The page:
Welcome to the Maunie of Ardwall blog

This is the blog of Maunie of Ardwall. After a six-year adventure sailing from Dartmouth to Australia, we are now back in Britain.

Tuesday, 22 June 2021

Under Orders for the West of Mull

 This part of our voyage is all the fault of Simon Raine, full-time cheesemaker and part-time volunteer for the Mull Tourist Board.  He can be very insistent at times and was adamant that we should visit the south west corner of Mull. Well, we’re here now and it’s OK, I suppose…

Actually, it’s bloody lovely! We sailed south from Tobermory, blown along by a very handy north-westerly, and headed for Ulva, the island separated from the main Mull landmass by the narrow and rock-infested Ulva Sound. Coming through the sound from the northwest was a bit scary because the windage on the mast, plus about a knot of tide behind us, pushed us through the rocky slalom course at about 5 knots, even with the engine just ticking over.

The rocky sound - we came in from the north-west

Ulva has been bought by the community after some years of neglect by its previous owners and, thanks to some diligent pursuit of grant funding, they have started to invest in this beautiful place. The most surprising thing here is the 10-berth visitor pontoon that was installed in 2016.

According to Mark, a very experienced blue water sailor who manages it, the idea was met with some scepticism when first mooted. “Who would want to bring a yacht into here?”, was the commonly held view but the project is a great example of the “If you build it, they will come” maxim. It has become increasingly popular and, when we arrived, we managed to bag the last available spot. This involved parking at 90 degrees to the 20-knot wind and 1 knot current, so it was a tricky manoeuvre, with plenty of onlookers for additional pressure, but we patted ourselves on the back at a job well done, once our heart-rates had returned to normal.

The outer end of the pontoon is the boarding point for the trip boats that take visitors out to see Staffa. There’s also a busy little passenger ferry that crosses over to Ulva and a small but productive fishing fleet, mostly catching lobster and crab. We met a couple of the fishermen when they brought their slightly scruffy boat alongside Maunie, at some speed, to access the diesel pump on the pontoon; initial worries were swiftly allayed when the skipper executed a neat handbrake turn and then handed us two lobsters for our trouble (great barter economy around here)!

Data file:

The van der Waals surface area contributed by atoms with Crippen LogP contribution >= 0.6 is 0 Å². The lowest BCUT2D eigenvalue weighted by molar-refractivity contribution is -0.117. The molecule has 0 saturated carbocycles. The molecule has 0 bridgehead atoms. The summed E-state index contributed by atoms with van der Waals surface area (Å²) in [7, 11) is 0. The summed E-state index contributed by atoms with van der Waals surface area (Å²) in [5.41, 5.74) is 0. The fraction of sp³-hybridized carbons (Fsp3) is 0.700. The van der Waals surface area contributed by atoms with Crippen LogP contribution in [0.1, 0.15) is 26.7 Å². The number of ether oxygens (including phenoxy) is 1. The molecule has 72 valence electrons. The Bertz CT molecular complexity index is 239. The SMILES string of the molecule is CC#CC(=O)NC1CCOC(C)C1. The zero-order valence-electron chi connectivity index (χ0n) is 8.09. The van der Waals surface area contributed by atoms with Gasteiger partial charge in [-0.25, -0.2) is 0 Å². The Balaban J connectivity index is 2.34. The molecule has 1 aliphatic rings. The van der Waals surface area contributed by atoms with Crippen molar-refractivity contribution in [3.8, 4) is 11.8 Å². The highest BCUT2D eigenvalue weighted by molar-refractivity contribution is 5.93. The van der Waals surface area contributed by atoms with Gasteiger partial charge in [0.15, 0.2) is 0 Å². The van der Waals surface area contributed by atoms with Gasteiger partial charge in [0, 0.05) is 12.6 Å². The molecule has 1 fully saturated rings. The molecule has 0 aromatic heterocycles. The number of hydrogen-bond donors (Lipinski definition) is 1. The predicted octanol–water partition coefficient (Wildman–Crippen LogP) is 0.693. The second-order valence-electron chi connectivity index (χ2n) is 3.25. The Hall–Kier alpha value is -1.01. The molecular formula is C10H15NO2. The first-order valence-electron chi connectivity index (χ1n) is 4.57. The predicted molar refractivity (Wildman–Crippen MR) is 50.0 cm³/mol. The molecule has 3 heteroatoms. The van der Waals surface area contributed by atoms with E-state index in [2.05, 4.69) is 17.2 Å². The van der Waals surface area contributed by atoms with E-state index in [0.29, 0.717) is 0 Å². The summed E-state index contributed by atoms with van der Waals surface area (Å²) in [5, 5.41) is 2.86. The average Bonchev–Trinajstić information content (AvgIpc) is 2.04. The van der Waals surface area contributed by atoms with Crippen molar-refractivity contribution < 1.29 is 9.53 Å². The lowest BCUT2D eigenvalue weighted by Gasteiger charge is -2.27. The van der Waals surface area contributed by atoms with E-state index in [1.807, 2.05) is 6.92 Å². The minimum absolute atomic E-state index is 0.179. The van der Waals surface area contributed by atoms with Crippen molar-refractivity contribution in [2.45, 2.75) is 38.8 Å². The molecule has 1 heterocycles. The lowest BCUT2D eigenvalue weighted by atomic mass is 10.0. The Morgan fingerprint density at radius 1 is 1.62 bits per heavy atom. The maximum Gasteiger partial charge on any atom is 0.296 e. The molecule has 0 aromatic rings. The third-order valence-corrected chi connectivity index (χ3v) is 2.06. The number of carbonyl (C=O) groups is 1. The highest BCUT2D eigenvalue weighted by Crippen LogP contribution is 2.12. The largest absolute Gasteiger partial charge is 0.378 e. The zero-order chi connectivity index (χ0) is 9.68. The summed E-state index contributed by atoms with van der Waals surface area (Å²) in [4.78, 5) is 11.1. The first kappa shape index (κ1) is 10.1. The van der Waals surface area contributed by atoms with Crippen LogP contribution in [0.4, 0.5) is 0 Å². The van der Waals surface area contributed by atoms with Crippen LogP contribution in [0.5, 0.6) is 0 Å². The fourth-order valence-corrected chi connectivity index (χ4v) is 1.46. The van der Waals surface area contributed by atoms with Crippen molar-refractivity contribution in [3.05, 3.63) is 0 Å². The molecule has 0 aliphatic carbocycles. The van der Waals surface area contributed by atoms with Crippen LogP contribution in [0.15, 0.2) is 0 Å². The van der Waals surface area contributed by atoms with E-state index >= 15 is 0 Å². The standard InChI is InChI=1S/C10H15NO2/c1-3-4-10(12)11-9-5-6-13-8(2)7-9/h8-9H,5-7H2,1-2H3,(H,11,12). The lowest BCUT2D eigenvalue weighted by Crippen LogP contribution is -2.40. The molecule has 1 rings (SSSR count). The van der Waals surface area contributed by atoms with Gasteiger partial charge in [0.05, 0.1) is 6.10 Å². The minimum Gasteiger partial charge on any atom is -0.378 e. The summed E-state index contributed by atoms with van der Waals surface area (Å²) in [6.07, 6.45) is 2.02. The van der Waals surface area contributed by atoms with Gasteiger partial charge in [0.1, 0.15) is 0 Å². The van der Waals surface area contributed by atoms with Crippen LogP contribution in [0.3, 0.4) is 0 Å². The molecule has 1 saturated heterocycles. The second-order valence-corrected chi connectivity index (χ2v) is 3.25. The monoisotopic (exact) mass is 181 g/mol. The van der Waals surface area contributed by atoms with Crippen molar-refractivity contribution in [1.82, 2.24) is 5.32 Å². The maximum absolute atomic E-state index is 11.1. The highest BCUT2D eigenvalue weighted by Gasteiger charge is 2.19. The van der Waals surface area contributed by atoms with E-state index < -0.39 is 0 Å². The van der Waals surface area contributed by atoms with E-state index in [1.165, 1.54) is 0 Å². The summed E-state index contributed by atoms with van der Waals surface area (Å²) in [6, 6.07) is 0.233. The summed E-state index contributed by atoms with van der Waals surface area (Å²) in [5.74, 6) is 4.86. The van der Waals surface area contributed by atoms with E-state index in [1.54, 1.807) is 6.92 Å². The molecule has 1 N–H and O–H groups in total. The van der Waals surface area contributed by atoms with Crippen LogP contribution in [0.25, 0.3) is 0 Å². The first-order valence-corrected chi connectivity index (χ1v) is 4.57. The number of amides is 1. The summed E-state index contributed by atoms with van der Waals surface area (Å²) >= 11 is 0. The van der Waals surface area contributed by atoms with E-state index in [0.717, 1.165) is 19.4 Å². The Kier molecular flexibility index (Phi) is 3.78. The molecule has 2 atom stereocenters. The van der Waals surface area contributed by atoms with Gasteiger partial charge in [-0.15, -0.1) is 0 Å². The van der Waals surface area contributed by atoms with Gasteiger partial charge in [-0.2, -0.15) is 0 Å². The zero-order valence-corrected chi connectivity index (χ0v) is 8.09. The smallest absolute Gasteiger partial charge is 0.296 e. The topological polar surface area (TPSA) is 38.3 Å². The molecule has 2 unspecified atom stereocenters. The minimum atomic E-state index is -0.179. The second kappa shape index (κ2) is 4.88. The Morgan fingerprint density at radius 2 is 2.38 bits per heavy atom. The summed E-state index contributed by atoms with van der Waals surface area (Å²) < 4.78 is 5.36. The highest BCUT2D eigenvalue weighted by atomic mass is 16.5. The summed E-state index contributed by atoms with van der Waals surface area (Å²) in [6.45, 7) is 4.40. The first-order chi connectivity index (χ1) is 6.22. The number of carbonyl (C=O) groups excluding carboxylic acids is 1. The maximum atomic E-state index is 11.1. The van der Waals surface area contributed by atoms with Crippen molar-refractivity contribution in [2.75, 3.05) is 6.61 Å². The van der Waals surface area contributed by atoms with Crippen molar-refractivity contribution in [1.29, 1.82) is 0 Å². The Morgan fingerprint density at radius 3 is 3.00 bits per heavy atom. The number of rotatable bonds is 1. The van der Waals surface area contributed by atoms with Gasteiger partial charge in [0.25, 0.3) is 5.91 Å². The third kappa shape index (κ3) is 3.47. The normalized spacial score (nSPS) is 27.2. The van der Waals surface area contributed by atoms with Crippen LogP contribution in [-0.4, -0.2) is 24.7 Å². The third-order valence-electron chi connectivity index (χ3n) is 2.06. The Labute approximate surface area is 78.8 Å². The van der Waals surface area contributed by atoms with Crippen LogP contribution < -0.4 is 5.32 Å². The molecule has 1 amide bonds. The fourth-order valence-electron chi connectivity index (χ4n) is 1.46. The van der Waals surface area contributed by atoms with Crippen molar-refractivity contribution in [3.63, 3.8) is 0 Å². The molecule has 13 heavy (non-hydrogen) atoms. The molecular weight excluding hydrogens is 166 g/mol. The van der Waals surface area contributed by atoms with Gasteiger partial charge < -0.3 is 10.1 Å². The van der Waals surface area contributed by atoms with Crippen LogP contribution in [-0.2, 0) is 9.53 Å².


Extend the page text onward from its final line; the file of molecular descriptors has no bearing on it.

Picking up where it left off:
A great gift for us, but pretty worthless to the fisherman as both had lost their claws

The ferry across to Ulva gave us the chance for a coffee and excellent home-made cake at the Boathouse café – also with new owners this year, this time coming from Edinburgh. Suitably fortified, we then had a lovely hike around the southern side of the island. Thanks to some new grant funding, there was a team of builders starting projects to upgrade 6 houses and some of the ‘roads’ (just unpaved farm tracks) were getting a bit of repair work. There’s an old cottage that has been turned into a little museum and the island is rich in its basalt-column geology and human history. Its most famous occupant (and one time owner of the island) was one Lachlan MacQuarrie, who became the Governor of New South Wales and is often regarded as the father of modern Australia. We’d become very familiar with his name when we were in NSW and had no idea that he came from this remote spot.

The once-grand Ulva House, looking rather neglected

Looking SE through the sound. Sheila's Cottage, to right, is the little museum

Hike done and lobsters cooked and shelled as a starter for that evening’s supper, we had another perfect sail southwest, with a quick detour to Staffa for a sail-by view of Fingal’s Cave.

From Staffa it was a downwind, due-south, 6-mile passage to the Sound of Iona, timed to coincide with high water as the Sound has some distinctly shallow patches in the middle. We had a great view of the Cathedral as we passed.

We’d hoped to anchor in the Tinker’s Hole, a very narrow but perfectly sheltered anchorage between the rocks on the south-west tip of the Ross of Mull. Unfortunately, its fame has spread and there were 7 yachts anchored there as we passed the entrance – far too many for comfort in such a small space! Instead, we had the beautiful Traigh Gheal anchorage, just around the corner, to ourselves; it’d be a hopeless spot in a southerly wind but with the breeze from the north-west it was just perfect. 

For those wondering about the lobster starter, we can confirm that it was delicious. However, note to self: lobsters give off a permanent shade of tangerine so Norma, Gary and other Blackpool fans will be pleased to know that Maunie now has a full range of chopping boards in Blackpool colours!

An added bonus with this anchorage has been the wildlife. As well as cormorants  roosting vertically on sheer rock faces and seals checking us out, this morning we spent a good half hour watching one or more otters playing in the kelp. One was lying on his back. We eventually flew the drone to get a better view without causing any disturbance only to find our relaxing otter was indeed another piece of shiny kelp. Never mind!

We are now heading south towards Islay and the distilleries! We’ll probably break the passage with an overnight anchorage on the east side of Colonsay to allow us to get our timings right for the narrow Sound of Islay, which separates Islay and Jura and has fast tidal streams, tomorrow.

Stop press: An on-passage message from another Vancouver 38P, Quahog, sailed by new owners, has brought a slight change of plan with us heading for Loch Tarbert on the west side of Jura.





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